In the mean time, you can wash the aphids of with just a strong jet of water. While this won't keep them away forever, but it's a pretty good control. Aphids are fragile and break easily. I learned about this way back in the DRS days and it worked good enough for my roses.
Do you have the kind that make the leaves curl up? I get those on plum and peach.
If you can remember, a spray of dormant oil in the early spring before they flower / leaf out will really help with over all numbers.
I just sprayed mine with insecticidal soap, I mix up a 2 gallons of the stuff and spray all the fruit trees as well as some of the vegetables, the fruit for aphids and the veggies for flea beetles, this time of year.
I am already seeing 2" grass hoppers. Yikes.
I have the dreaded black aphids on my cherry tree. I released several hundred lady bugs around the cherry tree, my peach tree, and a couple dozen around my veggie patch last night. Tonight, I saw maybe half a dozen. They had a smorgasbord of aphids! Why did they fly away?
Let me know how the soap thing works out.
Not to be technical, but I don't think the soap smothers the aphids, it dissolves their "waxy" covering, causing them to dessicate and die. Never used it but I would expect it to work since an aphid is probably a waxy shell holding in 90% water.
Other things that work well include malathion and many of the other common insecticides for yard & garden, although if you can soap or wash them off, you shouldn't have the impact on the beneficials that insecticides do and a good crop of lady bug larvae will do an amazing job of cleaning up the aphids.
Yeah, it's those "monstrous" looking larva of the cute little lady bug that stays put, Beeone .
Tender aphids can bring most any plant to its knees but it doesn't take much to blast aphids to Kingdom Come. (Of course, I'd be in trouble too if someone covered me with shampoo and set me outside, in say 20% humidity, to enjoy 8 or 12 hours of naked exposure.
Consarn it! I ain't givin' up without a fight!
I have the same problem this year on my plum tree,its loaded with aphids.The leafs are curled up and a mess.The tree is next to some of my veggies to,no fruit on my tree this year came,last year i had so much fruit on it the family really enjoyed them.Help!!
I have severe aphid problems on both plum and cherry trees as well, and the way it works, the aphids get well established before the predators get going, the end result is stunted growth for the tree that year. Just big, curly, yucky blobs of sap and leaves at each growing tip.
So I'm working on timing an initial spray to keep the aphids in check until the predators get going. I imagine its temp related, but in practice, its a question of looking at the plants as the leaves come out, then spraying them when you first see aphids.
You can use soapy water or something like malathion.
After reading soulutions on this topic, I pondered for a bit. while looking at my power washer. the light bulb went on. I blasted them off, it did no damage to the tree, or leaves as I put it on a not so harsh spray setting. I'll check in the morning again to see if any more appear.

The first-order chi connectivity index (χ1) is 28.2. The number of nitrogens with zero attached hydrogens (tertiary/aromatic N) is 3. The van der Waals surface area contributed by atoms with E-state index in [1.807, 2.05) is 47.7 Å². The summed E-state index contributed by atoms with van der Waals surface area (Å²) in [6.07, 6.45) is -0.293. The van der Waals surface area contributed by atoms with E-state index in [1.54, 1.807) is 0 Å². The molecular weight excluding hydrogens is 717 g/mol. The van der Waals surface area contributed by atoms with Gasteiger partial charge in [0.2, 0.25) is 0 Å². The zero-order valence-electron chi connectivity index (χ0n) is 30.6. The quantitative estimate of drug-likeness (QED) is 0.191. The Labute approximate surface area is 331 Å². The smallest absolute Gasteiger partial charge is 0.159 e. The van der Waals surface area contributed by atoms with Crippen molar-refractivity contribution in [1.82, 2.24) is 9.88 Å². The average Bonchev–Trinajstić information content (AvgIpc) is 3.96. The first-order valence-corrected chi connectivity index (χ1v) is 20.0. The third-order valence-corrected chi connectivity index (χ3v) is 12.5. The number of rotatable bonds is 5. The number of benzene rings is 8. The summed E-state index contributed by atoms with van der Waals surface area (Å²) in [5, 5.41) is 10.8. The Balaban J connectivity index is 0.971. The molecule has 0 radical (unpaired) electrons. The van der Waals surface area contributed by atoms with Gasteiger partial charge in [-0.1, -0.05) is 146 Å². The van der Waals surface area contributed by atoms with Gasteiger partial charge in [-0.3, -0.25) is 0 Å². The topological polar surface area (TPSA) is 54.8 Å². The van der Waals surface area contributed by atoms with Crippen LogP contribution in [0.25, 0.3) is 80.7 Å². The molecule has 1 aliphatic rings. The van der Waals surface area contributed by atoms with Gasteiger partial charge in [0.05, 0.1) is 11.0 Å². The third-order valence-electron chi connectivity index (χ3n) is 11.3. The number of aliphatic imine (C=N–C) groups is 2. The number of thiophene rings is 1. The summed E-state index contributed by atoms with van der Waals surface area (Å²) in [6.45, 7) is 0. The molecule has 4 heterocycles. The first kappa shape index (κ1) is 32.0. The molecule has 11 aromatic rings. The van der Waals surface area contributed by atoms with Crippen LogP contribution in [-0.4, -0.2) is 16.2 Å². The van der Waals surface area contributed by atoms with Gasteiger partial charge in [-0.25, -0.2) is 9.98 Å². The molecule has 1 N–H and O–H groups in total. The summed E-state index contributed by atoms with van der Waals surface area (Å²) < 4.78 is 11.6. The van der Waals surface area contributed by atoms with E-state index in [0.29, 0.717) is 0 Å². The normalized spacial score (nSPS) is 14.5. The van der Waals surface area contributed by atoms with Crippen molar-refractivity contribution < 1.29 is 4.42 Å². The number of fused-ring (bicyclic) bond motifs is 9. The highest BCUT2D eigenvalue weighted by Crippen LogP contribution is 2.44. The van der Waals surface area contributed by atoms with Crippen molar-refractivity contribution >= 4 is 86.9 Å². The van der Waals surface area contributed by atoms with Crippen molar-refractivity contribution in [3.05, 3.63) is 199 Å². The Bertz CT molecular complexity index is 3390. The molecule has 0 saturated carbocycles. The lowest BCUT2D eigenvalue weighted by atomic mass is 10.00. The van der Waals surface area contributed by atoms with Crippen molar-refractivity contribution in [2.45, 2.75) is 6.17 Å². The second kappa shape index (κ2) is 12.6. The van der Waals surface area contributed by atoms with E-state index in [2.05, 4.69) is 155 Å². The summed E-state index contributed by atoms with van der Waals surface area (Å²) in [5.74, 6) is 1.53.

My aphid problem started on my italian plum tree last summer. I'm so disgusted I'm ready to chop it down. I gave it the dormant oil in late March and since that time
I have had to spray malathon three times for aphids already, in 3 months. And I give it a good soaking! Is this normal? My cherry trees and apple tree located near it are just fine (touch wood.) Just this blasted tree. Any other suggestions.
I have had that same problem, a single plum tree and two cherry trees, and this year, I sprayed just after the trees flowered and the new leaf buds were just starting.
Made all the difference in the world. Now, the predator population is high enough to keep the aphids in check.
I did have to re-spray the plum about a month later in early June, but thats it.
Another alternative is a product called Pyola. It safe up to the day of harvest and kills insects in every stage of life. Larval and beyond.
Chrysanthemum extract and canola oil. Mix with water and spray.
I've used it. It's very good.
How does one spray the curled bunches of leaves with the black infestation?
The strongest spray does seem to remove them all. Does one spray daily? In the morning or evening? If one sprays with soap will those not removed be hindered from spreading?
For those curled blobs with the black aphids, the only way I've found to deal with it is snip the whole mess off, then when the tree starts up with new growth, start to spray it.
I use a pesticide called 'Eight" - see label at the link
In the future, read up in this thread to see when to first spray them. Those curly balled up aphids are a serious pest and will stunt the tree growth.
Here is a link that might be useful: .pdf of the label
I never got around to spraying the trees this spring, and I am paying for it now. The peach tree has the curled up deformed leaves. Even though I can't see any aphids on them, it sure looks like they have been there. I saw a ladybug on there yesterday, so I guess nature is trying to balance things out, but you're right, David, it's definitely going to set the tree back this season. Oh, plus, not a single peach on there.
The leaves on the apple trees look okay, but I know they will have their own set of problems later in the season. Last year, the birds pecked holes in every single apple, and the wasps moved in to finish the job!
I'm starting to think that fruit trees aren't worth the effort .